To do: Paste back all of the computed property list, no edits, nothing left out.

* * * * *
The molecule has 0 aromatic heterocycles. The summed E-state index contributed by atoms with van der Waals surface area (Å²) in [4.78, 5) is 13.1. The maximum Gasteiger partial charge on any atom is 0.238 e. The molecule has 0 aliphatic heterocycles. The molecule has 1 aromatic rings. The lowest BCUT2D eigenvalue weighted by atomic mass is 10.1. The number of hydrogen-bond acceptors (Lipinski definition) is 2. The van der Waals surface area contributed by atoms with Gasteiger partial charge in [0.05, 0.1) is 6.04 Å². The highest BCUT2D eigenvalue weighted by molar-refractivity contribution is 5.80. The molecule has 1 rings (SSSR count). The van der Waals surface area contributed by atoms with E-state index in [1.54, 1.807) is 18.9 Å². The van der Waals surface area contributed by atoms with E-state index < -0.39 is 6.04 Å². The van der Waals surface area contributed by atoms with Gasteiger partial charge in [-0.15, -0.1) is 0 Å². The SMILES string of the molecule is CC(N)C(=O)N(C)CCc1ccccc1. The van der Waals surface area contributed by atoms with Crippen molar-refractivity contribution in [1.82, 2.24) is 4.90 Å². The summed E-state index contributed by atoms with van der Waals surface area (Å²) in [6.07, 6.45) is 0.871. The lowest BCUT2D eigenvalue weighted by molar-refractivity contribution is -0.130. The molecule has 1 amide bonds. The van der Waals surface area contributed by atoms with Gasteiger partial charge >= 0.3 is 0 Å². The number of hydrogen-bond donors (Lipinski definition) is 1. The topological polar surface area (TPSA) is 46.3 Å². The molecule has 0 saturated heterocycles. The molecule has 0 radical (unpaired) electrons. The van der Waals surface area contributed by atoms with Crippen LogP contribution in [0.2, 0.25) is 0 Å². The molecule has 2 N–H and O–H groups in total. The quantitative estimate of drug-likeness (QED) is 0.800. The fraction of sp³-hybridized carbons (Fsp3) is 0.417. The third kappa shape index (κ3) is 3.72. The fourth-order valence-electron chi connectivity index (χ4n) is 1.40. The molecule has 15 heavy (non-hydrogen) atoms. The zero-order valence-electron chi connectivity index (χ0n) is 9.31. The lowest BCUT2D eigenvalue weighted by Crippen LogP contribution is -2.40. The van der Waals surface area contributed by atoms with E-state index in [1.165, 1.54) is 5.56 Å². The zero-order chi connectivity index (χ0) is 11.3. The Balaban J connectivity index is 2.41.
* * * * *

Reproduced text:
The molecule has 0 aromatic heterocycles. The summed E-state index contributed by atoms with van der Waals surface area (Å²) in [4.78, 5) is 13.1. The maximum Gasteiger partial charge on any atom is 0.238 e. The molecule has 0 aliphatic heterocycles. The molecule has 1 aromatic rings. The lowest BCUT2D eigenvalue weighted by atomic mass is 10.1. The number of hydrogen-bond acceptors (Lipinski definition) is 2. The van der Waals surface area contributed by atoms with Gasteiger partial charge in [0.05, 0.1) is 6.04 Å². The highest BCUT2D eigenvalue weighted by molar-refractivity contribution is 5.80. The molecule has 1 rings (SSSR count). The van der Waals surface area contributed by atoms with E-state index in [1.54, 1.807) is 18.9 Å². The van der Waals surface area contributed by atoms with E-state index < -0.39 is 6.04 Å². The van der Waals surface area contributed by atoms with Gasteiger partial charge in [-0.15, -0.1) is 0 Å². The SMILES string of the molecule is CC(N)C(=O)N(C)CCc1ccccc1. The van der Waals surface area contributed by atoms with Crippen molar-refractivity contribution in [1.82, 2.24) is 4.90 Å². The summed E-state index contributed by atoms with van der Waals surface area (Å²) in [6.07, 6.45) is 0.871. The lowest BCUT2D eigenvalue weighted by molar-refractivity contribution is -0.130. The molecule has 1 amide bonds. The van der Waals surface area contributed by atoms with Gasteiger partial charge >= 0.3 is 0 Å². The number of hydrogen-bond donors (Lipinski definition) is 1. The topological polar surface area (TPSA) is 46.3 Å². The molecule has 0 saturated heterocycles. The molecule has 0 radical (unpaired) electrons. The van der Waals surface area contributed by atoms with Crippen LogP contribution in [0.2, 0.25) is 0 Å². The molecule has 2 N–H and O–H groups in total. The quantitative estimate of drug-likeness (QED) is 0.800. The fraction of sp³-hybridized carbons (Fsp3) is 0.417. The third kappa shape index (κ3) is 3.72. The fourth-order valence-electron chi connectivity index (χ4n) is 1.40. The molecule has 15 heavy (non-hydrogen) atoms. The zero-order valence-electron chi connectivity index (χ0n) is 9.31. The lowest BCUT2D eigenvalue weighted by Crippen LogP contribution is -2.40. The van der Waals surface area contributed by atoms with E-state index in [1.165, 1.54) is 5.56 Å². The zero-order chi connectivity index (χ0) is 11.3. The Balaban J connectivity index is 2.41.